This is the fourth in series of posts about planning your year. If you’re not sold on planning, start with 5 Reasons to Plan for the New Year. If you’re ready to dive in, start here:
- Planning Your Year, Part 1: How to Plan a Productive Day
- Planning Your Perfect Year, Part 2: The Nuts and Bolts
This post will make more sense if you read the yearly planning post first.
Weekly Planning: Beyond the Big Picture
The purpose of scheduling your yearly goals and tasks is to “see the big picture.” Once that’s done, you have an over-arching idea of what needs to be accomplished during the year, and when it needs to be accomplished. But looking at a year of goals all at once can be overwhelming. Now, it’s time to take those large concepts and break them down into do-able chunks (if you haven’t done this already) and focus—timewise—on only a small portion of activities.
In this article, we’ll look at those yearly plans, and make them more manageable—and less stressful—by slotting them into your weekly calendar.
Set Aside Time to Plan
In order to keep on track of projects, and make certain nothing falls through the cracks, it’s a good idea to get into the habit of weekly planning and review. Choose a day that makes sense for you. Many people line up their week on Monday morning. This doesn’t work for me, because I want to know what my week looks like before heading to the office Monday morning.
I block time on Friday afternoon to plan for the following week. You should pick a time that works best for you and your schedule. Make this a recurring appointment with yourself.
How Much Time Will You Need?
Weekly planning and review time can vary based on projects and obligations. Also: the level of detail you desire can add some time to the process: some people are happy with an overview, others want step-by-step task lists. My suggestion is to start by scheduling an hour and adjust as you go along. Planning will naturally take less time as you become familiar with the routine.
The Process is Simple:
Move Appointments from your Monthly Calendar to your Weekly Calendar
Check your monthly calendar for what’s due this week and next week. These are your priorities. Schedule the due dates on your weekly calendar. Then, block time off each day to work on these projects.
Do you have to move items from the monthly to a weekly calendar? No. But moving from the monthly to the weekly calendar serves a two-fold purpose: it keeps the deadlines uppermost in your mind, and keeps you focused on the current week.
Make Your Weekly To-Do List
Love them or hate them, lists are handy—and crossing things off is so satisfying. If you planned your year in detail, copy this week’s tasks to this list. If you didn’t, this is where you’ll need to spend some time thinking. Review your projects and deadlines and write down all the tasks that need to get done this week to fulfill this week’s deadlines. Slot these tasks on your calendar in the space you’ve blocked out for them. Tasks with earlier deadlines should be scheduled earlier in the week.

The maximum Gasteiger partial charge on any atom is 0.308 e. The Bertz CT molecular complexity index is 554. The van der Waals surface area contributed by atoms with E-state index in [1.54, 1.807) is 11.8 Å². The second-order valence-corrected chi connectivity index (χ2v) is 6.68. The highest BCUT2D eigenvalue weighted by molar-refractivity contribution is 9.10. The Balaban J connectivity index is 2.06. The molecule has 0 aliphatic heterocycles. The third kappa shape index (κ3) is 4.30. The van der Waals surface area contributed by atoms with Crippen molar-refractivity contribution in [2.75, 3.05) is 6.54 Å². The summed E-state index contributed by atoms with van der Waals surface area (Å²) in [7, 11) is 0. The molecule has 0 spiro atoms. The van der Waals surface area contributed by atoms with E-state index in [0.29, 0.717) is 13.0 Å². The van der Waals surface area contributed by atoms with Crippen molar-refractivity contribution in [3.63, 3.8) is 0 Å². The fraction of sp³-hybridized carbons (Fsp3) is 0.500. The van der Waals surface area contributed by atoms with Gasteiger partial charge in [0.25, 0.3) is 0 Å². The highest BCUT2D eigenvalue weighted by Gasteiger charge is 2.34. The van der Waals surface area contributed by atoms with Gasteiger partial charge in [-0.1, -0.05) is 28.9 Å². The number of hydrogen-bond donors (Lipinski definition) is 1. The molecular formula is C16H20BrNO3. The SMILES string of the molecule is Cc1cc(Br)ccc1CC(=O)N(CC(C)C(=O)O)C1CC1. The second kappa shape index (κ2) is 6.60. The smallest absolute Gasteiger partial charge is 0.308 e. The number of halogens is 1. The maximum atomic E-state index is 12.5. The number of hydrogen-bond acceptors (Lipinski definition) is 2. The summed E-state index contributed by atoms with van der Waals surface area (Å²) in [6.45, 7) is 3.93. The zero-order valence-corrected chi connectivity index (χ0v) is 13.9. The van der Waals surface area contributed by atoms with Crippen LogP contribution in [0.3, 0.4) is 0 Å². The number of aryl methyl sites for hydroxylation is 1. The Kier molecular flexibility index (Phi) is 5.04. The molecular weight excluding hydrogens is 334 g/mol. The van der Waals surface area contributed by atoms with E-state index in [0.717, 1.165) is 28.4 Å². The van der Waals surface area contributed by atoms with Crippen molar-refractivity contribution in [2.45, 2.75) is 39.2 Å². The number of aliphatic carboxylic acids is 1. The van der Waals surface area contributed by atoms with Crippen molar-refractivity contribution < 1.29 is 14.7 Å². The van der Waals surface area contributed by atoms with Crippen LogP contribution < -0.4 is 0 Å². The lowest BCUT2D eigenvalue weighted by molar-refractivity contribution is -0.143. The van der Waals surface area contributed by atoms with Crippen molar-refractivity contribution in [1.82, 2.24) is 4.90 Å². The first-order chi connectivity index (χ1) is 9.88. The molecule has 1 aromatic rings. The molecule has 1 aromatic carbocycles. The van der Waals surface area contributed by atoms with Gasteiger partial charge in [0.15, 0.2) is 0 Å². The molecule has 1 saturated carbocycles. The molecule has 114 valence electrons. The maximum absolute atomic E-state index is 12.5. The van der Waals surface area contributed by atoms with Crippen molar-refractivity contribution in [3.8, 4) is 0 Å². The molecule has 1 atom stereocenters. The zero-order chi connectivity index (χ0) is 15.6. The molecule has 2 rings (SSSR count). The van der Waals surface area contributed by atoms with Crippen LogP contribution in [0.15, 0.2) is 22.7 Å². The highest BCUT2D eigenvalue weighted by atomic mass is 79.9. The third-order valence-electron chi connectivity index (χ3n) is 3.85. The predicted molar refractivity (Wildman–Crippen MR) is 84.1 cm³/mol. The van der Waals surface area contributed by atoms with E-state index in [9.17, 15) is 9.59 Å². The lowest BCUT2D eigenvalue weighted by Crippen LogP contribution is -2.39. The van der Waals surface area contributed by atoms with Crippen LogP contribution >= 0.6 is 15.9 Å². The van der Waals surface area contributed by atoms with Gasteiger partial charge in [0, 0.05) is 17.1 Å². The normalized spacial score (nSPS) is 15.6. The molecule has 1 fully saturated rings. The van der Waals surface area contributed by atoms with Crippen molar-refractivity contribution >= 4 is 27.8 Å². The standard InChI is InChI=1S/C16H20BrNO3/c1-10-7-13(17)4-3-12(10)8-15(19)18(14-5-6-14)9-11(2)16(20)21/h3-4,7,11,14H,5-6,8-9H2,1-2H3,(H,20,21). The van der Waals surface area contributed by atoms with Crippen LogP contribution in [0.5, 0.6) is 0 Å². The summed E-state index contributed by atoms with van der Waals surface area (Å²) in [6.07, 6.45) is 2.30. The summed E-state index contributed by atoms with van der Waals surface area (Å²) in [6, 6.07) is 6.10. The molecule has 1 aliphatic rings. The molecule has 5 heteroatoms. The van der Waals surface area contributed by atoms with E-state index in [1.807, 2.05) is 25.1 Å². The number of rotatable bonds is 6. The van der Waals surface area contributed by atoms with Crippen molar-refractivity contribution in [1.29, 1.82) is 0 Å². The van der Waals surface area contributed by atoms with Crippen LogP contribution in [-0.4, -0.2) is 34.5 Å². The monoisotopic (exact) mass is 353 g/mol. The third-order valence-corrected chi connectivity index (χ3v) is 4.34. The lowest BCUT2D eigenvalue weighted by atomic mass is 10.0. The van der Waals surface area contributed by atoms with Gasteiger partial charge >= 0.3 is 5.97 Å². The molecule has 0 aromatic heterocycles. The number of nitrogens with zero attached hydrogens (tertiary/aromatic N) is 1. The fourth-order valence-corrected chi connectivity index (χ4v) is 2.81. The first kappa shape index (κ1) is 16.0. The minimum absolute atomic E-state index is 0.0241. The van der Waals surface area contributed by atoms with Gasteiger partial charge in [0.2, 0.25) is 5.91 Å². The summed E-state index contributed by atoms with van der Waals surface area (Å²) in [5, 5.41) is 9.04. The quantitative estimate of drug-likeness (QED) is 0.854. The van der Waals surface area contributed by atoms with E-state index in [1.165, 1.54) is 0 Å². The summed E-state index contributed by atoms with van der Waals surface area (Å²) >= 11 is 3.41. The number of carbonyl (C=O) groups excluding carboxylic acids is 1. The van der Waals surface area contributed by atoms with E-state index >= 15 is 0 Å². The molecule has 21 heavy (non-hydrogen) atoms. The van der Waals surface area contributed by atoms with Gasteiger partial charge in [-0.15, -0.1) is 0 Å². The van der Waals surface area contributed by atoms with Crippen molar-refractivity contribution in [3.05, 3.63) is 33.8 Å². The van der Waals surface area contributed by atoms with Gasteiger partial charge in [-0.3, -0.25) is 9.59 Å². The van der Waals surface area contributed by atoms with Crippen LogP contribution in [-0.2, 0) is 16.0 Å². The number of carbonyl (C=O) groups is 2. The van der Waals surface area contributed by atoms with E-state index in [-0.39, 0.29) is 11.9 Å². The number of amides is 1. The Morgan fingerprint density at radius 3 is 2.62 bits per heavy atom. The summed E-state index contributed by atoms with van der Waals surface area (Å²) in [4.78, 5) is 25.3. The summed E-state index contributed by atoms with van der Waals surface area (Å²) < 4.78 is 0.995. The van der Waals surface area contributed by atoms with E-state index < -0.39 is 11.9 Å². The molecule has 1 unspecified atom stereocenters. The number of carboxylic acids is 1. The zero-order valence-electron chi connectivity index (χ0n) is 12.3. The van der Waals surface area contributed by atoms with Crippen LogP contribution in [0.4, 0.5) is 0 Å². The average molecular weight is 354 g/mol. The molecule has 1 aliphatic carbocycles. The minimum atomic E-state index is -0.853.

Resist the urge to do the “easy” tasks first. Tasks always take longer than we think, and you can’t avoid interruptions. If you start with easy items—rather than items with the first deadlines—you may run out of time.
Batch tasks together whenever possible: make all your phone calls one after the other, send emails together, etc. This saves time and energy.
Work Your Plan
By this point, you know what your weekly deadlines are, the tasks you need to do to meet them, and an idea of what’s coming up in the next week or two. The only thing left to do is the work. So, do it.
What about Daily Planning?
If you’ve put your weekly schedule together correctly, you may not need to plan each day. (Planning weekly has batched all those daily planning sessions together to save time.) But some people like the granularity of a daily schedule. I’ve been known to create a daily plan on busy days, just to keep myself organized. Know yourself. Daily planning is similar to weekly planning. If you’re interested, see my post on How to Plan a Productive Day. The process is similar to weekly planning.
Wrapping it Up
A practical tip for keeping focused and productive is to review your week once it’s done. Did you get everything on your list accomplished? Why or why not? What could you have done better? Next time we’ll talk about how weekly reviews can help keep you productive and focused, and make certain you didn’t forget anything.
Kelly Harmon is a GovLoop Featured Contributor. By day, she is the Webmaster of the National Agricultural Library, where she spends her time analyzing web statistics, supporting the various NAL web sites, and writing the occasional article for Tellus Magazine, produced by the Agricultural Research Service, USDA. By night, she is an award-winning journalist and author, and a member of the Science Fiction & Fantasy Writers of America and the Horror Writers Association. She’s a bit of a word-nerd, and relies on her planner to keep life sane. You can read her posts here.